Read article Download PDF More on this topic

Working Paper

EU trade policy amid the China-US clash: caught in the crossfire?

What risks face the EU with regard to China’s strategic aims in trade policy and how can the EU respond? The US effort to isolate China poses particular risks for Europe. How can the EU counter such efforts with the aim of forging its own distinct trade policy? How should the EU move forward with reform of the World Trade Organization (WTO) in light of differing demands and aims of trading blocs like China and the US?

By: Anabel González and Nicolas Véron Topic: Global Economics & Governance Date: September 17, 2019
Read article More on this topic

Opinion

China's dual banking system: consolidation as the final solution for weak small banks

There are fundamental solvency and liquidity issues for some small Chinese banks, widely influencing both the bond market as well as the broader financial sector. Given the difficulties in creating a level playing field between small and large banks, there is an expectation that small banks will continue to under-perform.

By: Alicia García-Herrero and Gary Ng Topic: Finance & Financial Regulation Date: September 16, 2019
Read article More on this topic More by this author

Opinion

Germany’s Divided Soul

Eastern Germans vote, think, and feel differently than western Germans do, as the results of the September 1 regional elections make clear. To help tackle the underlying economic causes of this divide, the federal government should introduce incentives to encourage foreign investment in the east of the country.

By: Dalia Marin Topic: European Macroeconomics & Governance Date: September 13, 2019
Read article More on this topic

Blog Post

Competing Globally: Europe’s Debate Over Trade and Sovereignty

This blog is part of a series following the 2019 Bruegel annual meetings, which brought together nearly 1,000 participants for two days of policy debate and discussion.

By: Jean Pisani-Ferry and Rebecca Christie Topic: Global Economics & Governance Date: September 12, 2019
Read article Download PDF More on this topic More by this author

Policy Brief

Collective action in a fragmented world

International collective action is in search of a new paradigm. It cannot rely anymore on global binding rules supported by universal institutions. New forms of cooperation have emerged in a number of fields. Europe should equip itself to be an effective player in this new global game. This calls for internal governance reforms.

By: Jean Pisani-Ferry Topic: Global Economics & Governance Date: September 11, 2019
Read about event

Past Event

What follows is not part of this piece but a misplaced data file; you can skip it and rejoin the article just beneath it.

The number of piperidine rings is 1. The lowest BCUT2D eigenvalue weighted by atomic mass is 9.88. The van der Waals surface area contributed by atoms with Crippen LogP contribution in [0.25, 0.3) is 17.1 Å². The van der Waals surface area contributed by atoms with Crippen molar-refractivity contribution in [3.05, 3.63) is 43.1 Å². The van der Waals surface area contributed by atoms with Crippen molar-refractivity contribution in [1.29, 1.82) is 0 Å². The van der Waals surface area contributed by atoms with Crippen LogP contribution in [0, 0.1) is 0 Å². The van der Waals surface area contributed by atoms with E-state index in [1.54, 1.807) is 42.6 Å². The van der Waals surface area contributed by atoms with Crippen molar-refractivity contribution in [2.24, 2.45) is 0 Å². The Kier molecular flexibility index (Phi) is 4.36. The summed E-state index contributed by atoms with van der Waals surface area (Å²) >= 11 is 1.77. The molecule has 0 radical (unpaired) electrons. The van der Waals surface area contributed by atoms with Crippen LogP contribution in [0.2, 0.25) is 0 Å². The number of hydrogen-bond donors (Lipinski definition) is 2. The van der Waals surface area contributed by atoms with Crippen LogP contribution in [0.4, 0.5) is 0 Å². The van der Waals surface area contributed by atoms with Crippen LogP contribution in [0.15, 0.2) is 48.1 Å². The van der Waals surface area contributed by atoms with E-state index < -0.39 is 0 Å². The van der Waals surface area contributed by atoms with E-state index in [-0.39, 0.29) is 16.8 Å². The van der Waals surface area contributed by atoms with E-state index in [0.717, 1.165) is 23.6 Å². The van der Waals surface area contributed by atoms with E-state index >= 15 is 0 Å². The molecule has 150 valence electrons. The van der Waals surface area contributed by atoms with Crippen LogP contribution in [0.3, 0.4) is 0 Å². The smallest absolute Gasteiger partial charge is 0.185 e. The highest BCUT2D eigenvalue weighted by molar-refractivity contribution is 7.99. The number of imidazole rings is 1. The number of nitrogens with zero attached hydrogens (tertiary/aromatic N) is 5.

Past Event

China-EU investment relations: Exploring competition and industrial policies

This is a closed-door workshop jointly organised by MERICS and Bruegel looking at China-EU investment relations.

Speakers: Miguel Ceballos Barón, Alicia García-Herrero, Mikko Huotari, Yi Huang and Xu Sitao Topic: Finance & Financial Regulation, Global Economics & Governance Location: Bruegel, Rue de la Charité 33, 1210 Brussels Date: September 9, 2019
Read article More on this topic More by this author

Podcast

Podcast

Backstage at BAM19: Enhancing Europe's economic sovereignty

Backstage at the Bruegel Annual Meetings, Nicholas Barrett talks with Jean Pisani-Ferry on Europe's monetary union.

By: The Sound of Economics Topic: European Macroeconomics & Governance Date: September 5, 2019
Read article More on this topic More by this author

Blog Post

Truths about Trade: A speech by Cecilia Malmström

Cecilia Malmström, European Commissioner for Trade, talks on the truths of EU trade at the Bruegel Annual Meetings 2019.

By: Cecilia Malmström Topic: Global Economics & Governance Date: September 4, 2019
Read article More on this topic More by this author

Podcast

Podcast

Backstage at BAM19: Europe's trade policy

Backstage at the Bruegel Annual Meetings, Giuseppe Porcaro talks with André Sapir on European trade policy.

By: The Sound of Economics Topic: Global Economics & Governance Date: September 4, 2019
Read article More on this topic More by this author

Opinion

Why Europe needs a change of mind-set to fend off the risks of recession

Recession! This is the new worry in Europe and the US. A simple look at google trends shows that in Germany, France and the US, search interest for recession peaked in the last weeks. In Italy, the peak already occurred end of January. Whether a recession is actually occurring is difficult to gauge in real time. But there can be no doubt that significant risks such as the trade war and no-deal Brexit exist.

By: Guntram B. Wolff Topic: European Macroeconomics & Governance Date: September 2, 2019
Load more posts